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Get the search you want in IE7

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I guess people who worked for Microsoft a few years ago must have some idea what it's like to be Google right now. A huge market share means people want to criticize you, you seek solace by  watching your stock price, but that only makes you worry that the whole thing is built on sand and someone could sweep it away at any moment. 

few days ago,  I mentioned the search box in IE7, and it seems Google is worried about it (the search box, not my blog post.) And Robert Scoble points out that lots of people are blogging about that.

According to a piece in the New York Times,
Google, which only recently began beefing up its lobbying efforts in Washington, says it expressed concerns about competition in the Web search business in recent talks with the Justice Department and the European Commission, both of which have brought previous antitrust actions against Microsoft. 
You have to wonder if Google is aware of its the extent of its dominance in the web search business - because this would colour the views of the regulators. Since they are sponsoring the adoption of Firefox - which has search for highlighted text hard coded to Google - there are tough questions which they could be asked: one of the bloggers has a few And if Google's search is so good, another wonders what they are worrying about.
This complaint also says a lot about Google's confidence in its customer/brand loyalty -- if Google is worried about people dumping it for MSN Search because it's not worth the extra effort to click twice in IE7 to change the default search setting, perhaps Google fears it really does have a one-click brand loyalty problem

Maybe they've compared the Windows Live powered search on A9.Com  and think that (unlike today's MSN search) no-one will switch to them from the new search…. Whatever, the IE team have been at pains to point out that "the search box in IE7 is not Microsoft’s. It belongs to the user". The search box is managed with   Opensearch XML descriptions of how search engines accept queries: here's an example.

<?xml version="1.0" encoding="UTF-8" ?> 
<OpenSearchDescription xmlns=http://a9.com/-/spec/opensearch/1.1/">
<ShortName>Google</ShortName>
<Description>Google Web Search</Description>
<Url type="text/html"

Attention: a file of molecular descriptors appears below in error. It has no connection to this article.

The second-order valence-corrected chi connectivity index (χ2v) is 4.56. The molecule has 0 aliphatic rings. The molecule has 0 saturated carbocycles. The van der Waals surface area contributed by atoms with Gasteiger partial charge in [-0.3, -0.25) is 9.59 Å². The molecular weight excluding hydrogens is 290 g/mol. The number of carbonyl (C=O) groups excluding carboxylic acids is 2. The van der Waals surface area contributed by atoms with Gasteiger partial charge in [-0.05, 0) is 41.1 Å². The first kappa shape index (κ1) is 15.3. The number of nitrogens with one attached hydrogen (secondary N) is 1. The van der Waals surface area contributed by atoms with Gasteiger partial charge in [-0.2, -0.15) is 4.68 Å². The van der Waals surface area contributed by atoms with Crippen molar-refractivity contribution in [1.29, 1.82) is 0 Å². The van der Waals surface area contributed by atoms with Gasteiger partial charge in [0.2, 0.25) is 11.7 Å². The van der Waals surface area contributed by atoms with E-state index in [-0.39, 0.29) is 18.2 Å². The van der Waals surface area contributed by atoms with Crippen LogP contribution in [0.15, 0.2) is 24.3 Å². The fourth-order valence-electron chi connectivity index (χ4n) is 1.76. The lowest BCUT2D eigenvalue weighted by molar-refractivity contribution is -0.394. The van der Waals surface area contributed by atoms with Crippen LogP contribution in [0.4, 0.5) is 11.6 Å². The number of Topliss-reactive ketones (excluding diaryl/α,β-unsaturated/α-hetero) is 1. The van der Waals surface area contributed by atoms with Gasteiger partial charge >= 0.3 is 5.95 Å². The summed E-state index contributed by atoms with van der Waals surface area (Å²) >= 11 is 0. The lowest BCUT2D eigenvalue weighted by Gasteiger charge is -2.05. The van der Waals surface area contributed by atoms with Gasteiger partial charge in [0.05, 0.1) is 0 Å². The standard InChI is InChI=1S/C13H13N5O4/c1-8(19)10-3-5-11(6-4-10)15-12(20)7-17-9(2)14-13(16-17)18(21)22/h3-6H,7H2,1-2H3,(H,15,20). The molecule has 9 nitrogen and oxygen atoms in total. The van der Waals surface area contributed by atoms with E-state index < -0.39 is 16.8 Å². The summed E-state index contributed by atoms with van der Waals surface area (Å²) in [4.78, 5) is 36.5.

template="http://www.google.com/search?q={searchTerms}
&rls=com.microsoft:{language}
&ie={inputEncoding}&oe={outputEncoding}
&startIndex={startIndex?}&startPage={startPage}" />
</OpenSearchDescription>
Once this is in an XML file it's easy to add the search engine to list on the toolbar. Here's the code
<a Href="#" onClick="window.external.AddSearchProvider(&quot;URL of XML file &quot;);">
Click to here add our search
</a>
Click to enlarge Here are the clicks to open the Microsoft providers library and make Google your default search engine.
(I copied XML and the code from there).

Google could put this on their home page in 5 minutes flat. 
 
But there is a second thing which OpenSearch enables, which I found in Erik Porter's blog : If you put a link tag into a page  - like you would for a style sheet, icon, or RSS feed - then you can have a page specific search. Instead of users hunting for "search this site", it's on the same pull down as search this page and search the web. Wouldn't it be great of users had a consistent way to find a site's search ? Of course some people would be bound to complain about that too.

Comments
  • So, last week I was talking about &quot;getting the search you want&quot; this morning I was looking for some information...

  • You might be interested in www.OpenSearchList.com which keeps a list of OpenSearch providers.  It's also very easy to add your own search; even customize searches that you do a lot.  

  • I've been meaning to have a play with Search Server since Viral demo'd it on the last roadshow. We have

  • I was a little surprised to find it was nearly 3 years ago that I first wrote about Open Search… So First

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